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Harriman Expedition Retraced



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Community Profile: Juneau


Juneau, Alaska's isolated coastal capital city, sits at the foot of the spruce-covered Coast Mountains in Southeast Alaska. The downtown area, an historic district with steep hills and brightly painted homes, was built along the Gastineau Channel. A few miles down the Egan Highway, or "out the road" as locals say, the Mendenhall Glacier sprawls across the vast valley of the same name.


Juneau (Photo by National Ocean Service, NOAA).
Click image for a larger view.

Location: Lat. 134E 24' W, Long. 58E 18' N

Area: 2,584 square miles

Population: 31,262

Industry: Government, tourism, fishing, mining

Access: Air, sea, year-round ferry

Alaska Native Affiliation: Tlingit

Alaska Native Regional Corporation: Sealaska Corporation

Weather: Wet, mild weather, with average summer temperatures between 45 and 62 degrees Fahrenheit, and winter temperatures between 25 and 35 degrees. Annual precipitation averages 92 inches.

Historical Overview

  • Juneau was originally a fishing camp for Tlingit Indians who trolled the salmon-rich waters of the Gastineau Channel.
  • In the 1880, George Pilz, a German mining engineer, offered a reward to any Tlingit coming forward with gold-rich ore from a local source. The reward was considerable, and included one hundred Hudson Bay blankets and paying work for the clan. When Auk Tlingit Chief Kowee came forward with an impressive gold sample and information on where to find more, Pilz sent miners Richard Harris and Joe Juneau to investigate. Chief Kowee led them up Silver Bow Basin to a stream where, as Harris said, they saw "large pieces of quartz, spangled over with gold." The stream, dubbed "Gold Creek," runs through downtown Juneau.
  • That same year, on October 18, a day now known as "Alaska Day," Harris and Juneau staked a mining claim and mapped out the 160-acre town site of Harrisburg. Within a year, a gold-driven stampede began, and hundreds of prospectors flowed into town. The year-round population grew to 600, including 450 Tlingits and 150 white miners.
  • By 1881, the town boasted a bakery, a drugstore, blacksmith shop and several saloons, and a new name: Juneau City. In 1906, Juneau became the territorial capital, and in 1959, the state capital.
  • Pierre Erussard, a French Canadian miner, found gold ore on Douglas Island in 1882, on the site that eventually became the Treadwell Mine, which operated until 1917.

Harriman's Visit

  • When the Elder steamed up the Inside Passage in 1899, there were several mines in operation, but it was the steady din of the Treadwell that caught the passengers' attention.
  • On the recommendation of the ship's mining engineer, Walter Devereux, the expedition toured the mine, taking note of the mine's considerable size and its level of activity. Several also remarked on the effect the mine had on the surrounding forest, which had been clear cut, in some cases the landscape scraped bare. The air above the channel was clouded with haze. The sound of the mine's new hard-rock equipment was so loud, John Burroughs said Niagara Falls was "only a soft hum" in comparison. Frederick Dellenbaugh mistook the noise for cannon fire.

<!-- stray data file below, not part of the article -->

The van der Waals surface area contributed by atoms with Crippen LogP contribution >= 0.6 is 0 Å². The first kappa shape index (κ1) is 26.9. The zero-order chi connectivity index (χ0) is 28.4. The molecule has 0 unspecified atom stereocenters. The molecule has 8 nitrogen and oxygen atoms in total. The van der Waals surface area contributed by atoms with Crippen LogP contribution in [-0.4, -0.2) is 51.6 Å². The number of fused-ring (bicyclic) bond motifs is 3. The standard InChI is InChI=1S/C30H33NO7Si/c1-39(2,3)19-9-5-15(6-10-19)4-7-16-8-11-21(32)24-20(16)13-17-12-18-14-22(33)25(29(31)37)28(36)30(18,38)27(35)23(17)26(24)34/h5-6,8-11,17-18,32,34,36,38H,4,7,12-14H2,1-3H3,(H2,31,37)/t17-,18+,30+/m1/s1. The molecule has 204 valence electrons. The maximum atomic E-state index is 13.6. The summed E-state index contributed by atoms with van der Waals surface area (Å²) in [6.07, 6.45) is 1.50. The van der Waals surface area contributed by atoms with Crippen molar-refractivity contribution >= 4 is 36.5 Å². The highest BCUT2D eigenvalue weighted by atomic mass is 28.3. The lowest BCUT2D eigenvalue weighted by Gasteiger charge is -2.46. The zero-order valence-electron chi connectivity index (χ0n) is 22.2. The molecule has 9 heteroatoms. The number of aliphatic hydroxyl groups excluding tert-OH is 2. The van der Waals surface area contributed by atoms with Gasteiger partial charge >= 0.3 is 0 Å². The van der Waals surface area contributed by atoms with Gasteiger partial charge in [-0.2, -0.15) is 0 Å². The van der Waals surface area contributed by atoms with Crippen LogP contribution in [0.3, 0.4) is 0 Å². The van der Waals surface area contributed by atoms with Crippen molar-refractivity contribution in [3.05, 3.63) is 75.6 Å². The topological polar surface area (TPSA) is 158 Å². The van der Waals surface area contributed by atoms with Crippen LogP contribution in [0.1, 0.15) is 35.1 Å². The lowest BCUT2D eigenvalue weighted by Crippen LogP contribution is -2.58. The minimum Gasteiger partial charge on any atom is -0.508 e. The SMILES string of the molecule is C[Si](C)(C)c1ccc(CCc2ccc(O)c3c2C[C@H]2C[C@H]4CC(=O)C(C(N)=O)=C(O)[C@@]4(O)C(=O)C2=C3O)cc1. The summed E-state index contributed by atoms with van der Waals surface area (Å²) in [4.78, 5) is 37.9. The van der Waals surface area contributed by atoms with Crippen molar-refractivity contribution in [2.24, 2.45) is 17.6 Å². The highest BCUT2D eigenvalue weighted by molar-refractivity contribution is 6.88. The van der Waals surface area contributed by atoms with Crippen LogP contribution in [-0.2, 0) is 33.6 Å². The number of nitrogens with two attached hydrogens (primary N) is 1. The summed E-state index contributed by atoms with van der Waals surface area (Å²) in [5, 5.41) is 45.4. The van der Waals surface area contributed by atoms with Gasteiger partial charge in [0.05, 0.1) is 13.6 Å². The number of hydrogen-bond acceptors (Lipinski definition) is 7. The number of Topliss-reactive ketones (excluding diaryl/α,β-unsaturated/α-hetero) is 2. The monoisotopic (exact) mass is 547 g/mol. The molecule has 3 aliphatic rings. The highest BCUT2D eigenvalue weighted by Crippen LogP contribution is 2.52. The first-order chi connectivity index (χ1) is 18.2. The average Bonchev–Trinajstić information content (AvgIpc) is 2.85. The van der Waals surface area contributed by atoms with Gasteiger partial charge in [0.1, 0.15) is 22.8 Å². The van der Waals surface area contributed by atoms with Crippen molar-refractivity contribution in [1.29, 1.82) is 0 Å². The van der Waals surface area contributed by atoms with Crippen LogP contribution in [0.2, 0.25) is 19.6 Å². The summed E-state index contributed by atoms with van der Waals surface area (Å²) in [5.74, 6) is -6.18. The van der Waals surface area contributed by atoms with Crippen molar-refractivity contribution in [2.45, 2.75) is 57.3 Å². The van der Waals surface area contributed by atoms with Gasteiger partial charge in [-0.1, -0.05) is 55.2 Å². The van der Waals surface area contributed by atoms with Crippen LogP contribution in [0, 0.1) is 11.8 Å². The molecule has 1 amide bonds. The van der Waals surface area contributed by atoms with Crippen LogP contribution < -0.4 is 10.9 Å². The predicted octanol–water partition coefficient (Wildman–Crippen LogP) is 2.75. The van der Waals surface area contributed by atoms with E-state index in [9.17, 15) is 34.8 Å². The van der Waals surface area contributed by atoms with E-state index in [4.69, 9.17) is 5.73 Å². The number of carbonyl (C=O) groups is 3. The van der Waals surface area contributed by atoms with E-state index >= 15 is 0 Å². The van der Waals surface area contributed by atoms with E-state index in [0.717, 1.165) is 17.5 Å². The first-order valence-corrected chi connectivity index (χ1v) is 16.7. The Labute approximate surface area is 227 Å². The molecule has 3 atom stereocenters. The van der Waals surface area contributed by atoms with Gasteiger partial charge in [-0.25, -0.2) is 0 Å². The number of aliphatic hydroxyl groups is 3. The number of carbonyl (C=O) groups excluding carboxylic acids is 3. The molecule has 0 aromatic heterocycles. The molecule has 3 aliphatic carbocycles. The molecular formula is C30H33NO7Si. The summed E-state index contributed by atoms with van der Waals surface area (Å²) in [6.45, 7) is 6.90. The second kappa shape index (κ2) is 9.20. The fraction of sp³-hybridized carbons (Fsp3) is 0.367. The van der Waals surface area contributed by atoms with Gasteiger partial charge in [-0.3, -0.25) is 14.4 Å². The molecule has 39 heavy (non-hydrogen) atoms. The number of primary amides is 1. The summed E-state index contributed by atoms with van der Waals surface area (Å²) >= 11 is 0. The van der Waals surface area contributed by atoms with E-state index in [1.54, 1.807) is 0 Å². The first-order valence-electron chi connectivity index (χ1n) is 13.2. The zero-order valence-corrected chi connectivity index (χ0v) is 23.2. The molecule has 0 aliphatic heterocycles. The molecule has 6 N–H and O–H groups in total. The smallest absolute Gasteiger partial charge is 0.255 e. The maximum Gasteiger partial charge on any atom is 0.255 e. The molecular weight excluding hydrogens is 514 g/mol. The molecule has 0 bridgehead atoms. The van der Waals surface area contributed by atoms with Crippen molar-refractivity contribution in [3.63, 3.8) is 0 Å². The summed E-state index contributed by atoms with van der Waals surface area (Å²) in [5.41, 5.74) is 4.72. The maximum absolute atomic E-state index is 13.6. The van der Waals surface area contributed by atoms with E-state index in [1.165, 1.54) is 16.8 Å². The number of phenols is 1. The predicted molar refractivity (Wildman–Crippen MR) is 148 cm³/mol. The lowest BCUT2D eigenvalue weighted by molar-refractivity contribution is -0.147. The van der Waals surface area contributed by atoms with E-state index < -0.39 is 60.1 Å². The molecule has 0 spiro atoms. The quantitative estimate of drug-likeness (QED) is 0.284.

• When the Harriman passengers docked in Juneau, the town had a population of about 2,000, some of them Tlingits familiar with the spending habits of tourists. Many offered Native art and craft items for sale, and the Harriman group spent their time in Juneau exploring these early tourist shops. Dellenbaugh bought a small, carved model of a dugout canoe.


  • Almost 45 percent of Juneau's adult population works for the state and federal governments. This number climbs during the state legislative session that runs each year between January and May.
  • Another major industry in the area is fishing -- over 600 Juneau residents hold commercial fishing licenses and cold storage facilities process over 2 million pounds of seafood yearly. A few mines continue to operate in the area, among them the Kennekott Green Creek Mine, the largest silver mine in North America, which also produces gold, lead and zinc.
  • Tourism is a major factor in Juneau's economy. This year, over 560,000 visitors are expected to arrive in close to 400 cruise ships, tripling the population on downtown streets and bolstering the local economy by $80 million. The tourism industry creates about 2,000 seasonal, primarily minimum wage, jobs.

Community Issues

  • Juneau, and many other communities in southeastern Alaska are grappling with the environmental problems of tourism and the ever-growing cruise industry. The state government is looking at the possibility of tightening its regulations of tour boats, or putting a "head tax" on the tourists that visit.
  • One environmental worry is ship discharge. Currently cruise ships are allowed to empty "gray water," water from sinks and showers, and "black water," sewage, directly into the Alaskan waters if the discharged water meets federal standards for bacteria levels. The Coast Guard enforces these regulations, and many cruise lines participate in a voluntary reporting system, but violations still occur. In the past few years, more than one ship has been fined, and at least one ship has been charged with criminal neglect after releasing large amounts of gray and black water with high bacteria counts and other pollutants. One ship was charged with dumping black water 3,500 percent above federal standards for fecal coliform.

(View the Juneau daily log entry)




For information on the Harriman Retraced Expedition e-mail: harriman2001@science.smith.edu

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